In April, following, as open loiter to the legislature was published. It stated the caw" of the depletion of specie in the Island. During the war, grain was high and rents went up; with peace prices came down and farmers were in great distress. Then there was the herring fishing, in which £70,000 were invested, and which, in some years brought £100,000; but in 1815 the fishing was very unproductive. Then there was an Act passed to 1814 preventing the Island from being a refuge for outside debtors. The letter goes on to say," from 1798 the Island has been an Asylum for debtors from every part of the Globe; and upon a moderate calculation, it has been computed that this description of persons expended from £30,000 to £40,000 a year here, but at the suggestion and instance of the Government, the advantages the Island derived from this source were done away with by this Act of 1814 and though the Island is very considerably improved by speculation in buildings for the accommodation of these strangers, the speculators must be ruined if things continue in their present state; many houses being without tenants, and many let for half the rent they formerly produced ; the Act had the effect of sending many people out of the Island, and of preventing many others from coming in. The reduction of the Fencibles, which brought in £90,000 a year, has been seriously felt The Island has suffered in loss occasioned by failures of banking houses in England. In paying for imports our specie is exhausted and the Island is in a moneyless state. The present medium of payment in notes and cards issued by individuals; which are not a legal tender for the taking up of which no security has been given, and the public have suffered in consequence of the death and failure of some of the issuers of paper money. The want of specie has increased executions for debt beyond all example. If a person has land no one has money to lend upon it, and the wretched debtor witnesses the sale of his property for less than half its value,"

The writer of the above advocated the creation of an "Isle of Man Loan Office " to issue tokens of different values, totalling £100,000; the forging of tokens to be punished with death or transportation for life, embezzlement by any of the clerks, to., to be punished the same way.

At length — early in November, 1818 — the Legislature the Inland passed a bill for abolishing and preventing the circulation of cardnotes. The following were the enactments : —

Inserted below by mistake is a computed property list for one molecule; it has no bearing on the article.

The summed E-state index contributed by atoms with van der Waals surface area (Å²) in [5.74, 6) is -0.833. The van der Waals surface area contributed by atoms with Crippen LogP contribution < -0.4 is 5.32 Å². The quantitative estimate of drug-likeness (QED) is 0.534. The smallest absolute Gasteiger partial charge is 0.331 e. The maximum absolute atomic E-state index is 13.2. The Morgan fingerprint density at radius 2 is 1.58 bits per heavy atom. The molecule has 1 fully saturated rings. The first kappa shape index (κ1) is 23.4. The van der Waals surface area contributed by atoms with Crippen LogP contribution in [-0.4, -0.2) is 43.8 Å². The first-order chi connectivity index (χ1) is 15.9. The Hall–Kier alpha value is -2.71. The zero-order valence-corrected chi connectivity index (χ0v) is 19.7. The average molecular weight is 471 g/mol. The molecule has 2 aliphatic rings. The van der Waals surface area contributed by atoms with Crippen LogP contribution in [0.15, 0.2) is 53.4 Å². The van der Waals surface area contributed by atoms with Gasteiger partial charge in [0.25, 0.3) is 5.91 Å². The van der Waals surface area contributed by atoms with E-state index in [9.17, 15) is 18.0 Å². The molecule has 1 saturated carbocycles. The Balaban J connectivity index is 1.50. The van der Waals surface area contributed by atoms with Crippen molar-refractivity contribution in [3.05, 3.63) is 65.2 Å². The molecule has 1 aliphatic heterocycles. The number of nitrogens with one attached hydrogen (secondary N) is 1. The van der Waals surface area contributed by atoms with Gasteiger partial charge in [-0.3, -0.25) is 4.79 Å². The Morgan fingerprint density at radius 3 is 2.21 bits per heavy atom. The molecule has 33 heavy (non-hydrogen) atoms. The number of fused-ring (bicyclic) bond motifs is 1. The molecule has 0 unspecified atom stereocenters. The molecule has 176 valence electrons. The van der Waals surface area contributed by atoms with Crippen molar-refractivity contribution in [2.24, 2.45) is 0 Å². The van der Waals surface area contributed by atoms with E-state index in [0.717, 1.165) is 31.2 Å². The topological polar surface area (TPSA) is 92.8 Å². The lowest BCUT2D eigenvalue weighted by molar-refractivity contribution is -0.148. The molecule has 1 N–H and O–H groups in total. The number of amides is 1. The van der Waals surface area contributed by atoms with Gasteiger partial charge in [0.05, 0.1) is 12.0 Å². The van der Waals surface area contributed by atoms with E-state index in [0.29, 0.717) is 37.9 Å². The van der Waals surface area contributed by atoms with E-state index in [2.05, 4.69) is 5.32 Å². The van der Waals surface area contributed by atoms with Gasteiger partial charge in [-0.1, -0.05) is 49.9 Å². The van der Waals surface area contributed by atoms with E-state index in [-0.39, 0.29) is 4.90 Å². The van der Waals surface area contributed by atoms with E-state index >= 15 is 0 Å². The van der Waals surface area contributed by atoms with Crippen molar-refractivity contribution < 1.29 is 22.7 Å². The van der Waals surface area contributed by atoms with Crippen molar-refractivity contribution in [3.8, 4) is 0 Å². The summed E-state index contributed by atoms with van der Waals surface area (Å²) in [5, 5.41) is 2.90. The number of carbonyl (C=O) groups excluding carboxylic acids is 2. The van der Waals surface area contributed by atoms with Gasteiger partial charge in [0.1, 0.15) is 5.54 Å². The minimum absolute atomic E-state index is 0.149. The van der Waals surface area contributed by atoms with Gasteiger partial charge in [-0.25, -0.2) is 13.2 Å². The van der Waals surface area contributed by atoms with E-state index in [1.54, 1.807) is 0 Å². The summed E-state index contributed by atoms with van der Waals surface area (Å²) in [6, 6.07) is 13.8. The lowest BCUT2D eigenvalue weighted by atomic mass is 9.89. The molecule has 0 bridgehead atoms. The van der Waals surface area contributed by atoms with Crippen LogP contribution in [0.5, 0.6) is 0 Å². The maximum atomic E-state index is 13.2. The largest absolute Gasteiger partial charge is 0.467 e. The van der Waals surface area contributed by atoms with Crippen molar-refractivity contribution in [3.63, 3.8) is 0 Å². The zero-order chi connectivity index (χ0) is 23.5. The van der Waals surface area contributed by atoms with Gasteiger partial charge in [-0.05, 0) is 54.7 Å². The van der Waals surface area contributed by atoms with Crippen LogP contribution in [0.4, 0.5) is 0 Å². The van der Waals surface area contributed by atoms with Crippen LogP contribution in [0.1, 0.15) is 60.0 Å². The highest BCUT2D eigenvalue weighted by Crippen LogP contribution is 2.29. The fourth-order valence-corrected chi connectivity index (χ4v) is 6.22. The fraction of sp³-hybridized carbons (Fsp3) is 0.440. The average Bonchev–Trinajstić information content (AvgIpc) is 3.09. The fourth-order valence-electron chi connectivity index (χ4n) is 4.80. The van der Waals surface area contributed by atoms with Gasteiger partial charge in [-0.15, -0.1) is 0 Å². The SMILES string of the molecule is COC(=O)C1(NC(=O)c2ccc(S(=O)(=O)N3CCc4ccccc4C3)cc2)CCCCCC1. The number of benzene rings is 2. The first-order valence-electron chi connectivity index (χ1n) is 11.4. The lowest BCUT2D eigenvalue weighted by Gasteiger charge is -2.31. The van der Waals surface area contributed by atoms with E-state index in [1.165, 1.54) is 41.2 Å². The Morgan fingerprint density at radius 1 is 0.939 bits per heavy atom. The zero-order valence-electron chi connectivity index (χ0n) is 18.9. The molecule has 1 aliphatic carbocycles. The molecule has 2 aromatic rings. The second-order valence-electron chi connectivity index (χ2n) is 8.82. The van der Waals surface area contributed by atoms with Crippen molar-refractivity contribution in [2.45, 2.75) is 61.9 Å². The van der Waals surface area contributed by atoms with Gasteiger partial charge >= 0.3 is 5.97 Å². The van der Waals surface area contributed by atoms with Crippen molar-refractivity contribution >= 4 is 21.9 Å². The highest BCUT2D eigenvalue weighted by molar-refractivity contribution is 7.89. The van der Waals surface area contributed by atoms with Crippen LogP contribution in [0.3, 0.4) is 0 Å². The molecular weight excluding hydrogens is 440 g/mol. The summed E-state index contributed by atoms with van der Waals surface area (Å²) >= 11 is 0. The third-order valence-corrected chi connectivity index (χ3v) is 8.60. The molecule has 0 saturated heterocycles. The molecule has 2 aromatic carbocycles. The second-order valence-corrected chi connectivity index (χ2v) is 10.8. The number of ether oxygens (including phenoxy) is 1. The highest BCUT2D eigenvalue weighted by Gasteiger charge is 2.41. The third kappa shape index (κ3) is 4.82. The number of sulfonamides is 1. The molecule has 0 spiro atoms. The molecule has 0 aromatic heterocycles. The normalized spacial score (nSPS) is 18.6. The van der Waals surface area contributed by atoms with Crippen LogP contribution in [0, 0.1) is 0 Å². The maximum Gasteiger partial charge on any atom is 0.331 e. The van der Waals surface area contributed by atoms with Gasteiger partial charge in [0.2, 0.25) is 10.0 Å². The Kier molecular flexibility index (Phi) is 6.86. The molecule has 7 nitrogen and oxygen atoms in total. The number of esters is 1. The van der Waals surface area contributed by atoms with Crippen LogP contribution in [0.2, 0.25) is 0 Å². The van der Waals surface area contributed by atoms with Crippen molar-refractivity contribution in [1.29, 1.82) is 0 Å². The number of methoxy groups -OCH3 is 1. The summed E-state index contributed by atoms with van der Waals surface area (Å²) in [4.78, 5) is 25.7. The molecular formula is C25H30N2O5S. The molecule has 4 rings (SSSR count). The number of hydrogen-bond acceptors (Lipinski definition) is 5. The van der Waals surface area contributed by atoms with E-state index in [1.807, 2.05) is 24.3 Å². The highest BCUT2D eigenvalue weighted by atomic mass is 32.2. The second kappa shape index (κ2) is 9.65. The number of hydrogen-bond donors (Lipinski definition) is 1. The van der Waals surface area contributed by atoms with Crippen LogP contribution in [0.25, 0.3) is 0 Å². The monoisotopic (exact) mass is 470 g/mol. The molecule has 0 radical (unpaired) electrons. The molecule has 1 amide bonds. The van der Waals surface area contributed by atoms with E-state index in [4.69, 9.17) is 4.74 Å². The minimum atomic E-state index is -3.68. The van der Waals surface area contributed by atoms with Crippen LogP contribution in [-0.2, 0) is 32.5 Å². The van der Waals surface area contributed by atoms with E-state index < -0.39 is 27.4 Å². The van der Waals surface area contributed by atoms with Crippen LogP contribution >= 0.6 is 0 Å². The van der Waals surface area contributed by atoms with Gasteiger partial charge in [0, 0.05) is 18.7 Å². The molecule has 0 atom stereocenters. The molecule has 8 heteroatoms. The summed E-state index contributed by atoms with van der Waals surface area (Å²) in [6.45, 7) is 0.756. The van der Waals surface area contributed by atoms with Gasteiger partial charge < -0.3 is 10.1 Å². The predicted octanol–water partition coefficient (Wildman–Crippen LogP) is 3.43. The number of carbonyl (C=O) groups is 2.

1st — "That the real property, whether purchased or acquired, of all persons who have issued or shall hereafter issue notes, cards, or bills of exchange, as bankers, within this Isle shall be liable to payment of all their just debts.

2nd. — " That six-months after the promulgation of the Act any persons paying or receiving cards or notes under 20s will be subject to a penalty of £50.

3rd. — "That after the period aforesaid no persons are to issue notes for 20s and upwards, as, bankers, without obtaining an annual licence for that purpose, such licence to be granted by the Governor and Council at their discretion upon payment annually of £20, under a penalty of .£10 for every note so issued by them:

4th. — "That such licensed bankers shall take up, and pay all notes by them issued in gold, silver, Bank of England notes, or on bills on London, not exceeding two month's date.

Heigh ho ! for the good old times when George III was king! I wonder who, nowadays, could wish for their return. ; The Isle of Man, must have been in a bad state — farmers and builders ruined, bankruptcies right and left, and no money to be had any shape; ;no wonder that Quayle's Bank collapsed. Bad as the times were, that bank paid its creditors more than Dumbell's has so far. In March, 1818, Thomas Harrison, Paul Bridson, Calcott Heywood, and J.W. Jeffcott trustees for George' Quayle & Co. (the Isle of Man. Bank) announced to the creditors that they would pay 8s 4d, which with a previous dividend of 6s 8d would make 10s in the pound,'. — Eventually this bank, I believe, paid everything is full.

Mention is made of English failures. In 1814 Bellair's Bank at Derby smashed and affected. more than one person in the Isle of Man. An ancestor of the Compiler.of these "Annals" had at that time a number of Bellair's notes. He with the rest of the holders were told to take care of, them, and, they would, eventuality be paid in full, , ,The notes were exhibited before the Commissioners appointed to look into Bellair's affairs, and were then returned to their respective holder ; from that day they were. of no value whatever, except as curiosities. In the writer's home there are' a few of these notes still remaining — three or four for £1 each, and one for five pounds — though many have been lost or given away as things of no account.

In 1819 the " Manks Advertiser" of April 8th had the following remarkable paragraph ; — " Though the period for taking Bank tokens in England expired on Monday. they continue to pass as usual in the Isle of Man, and will prove an excellent insular currency."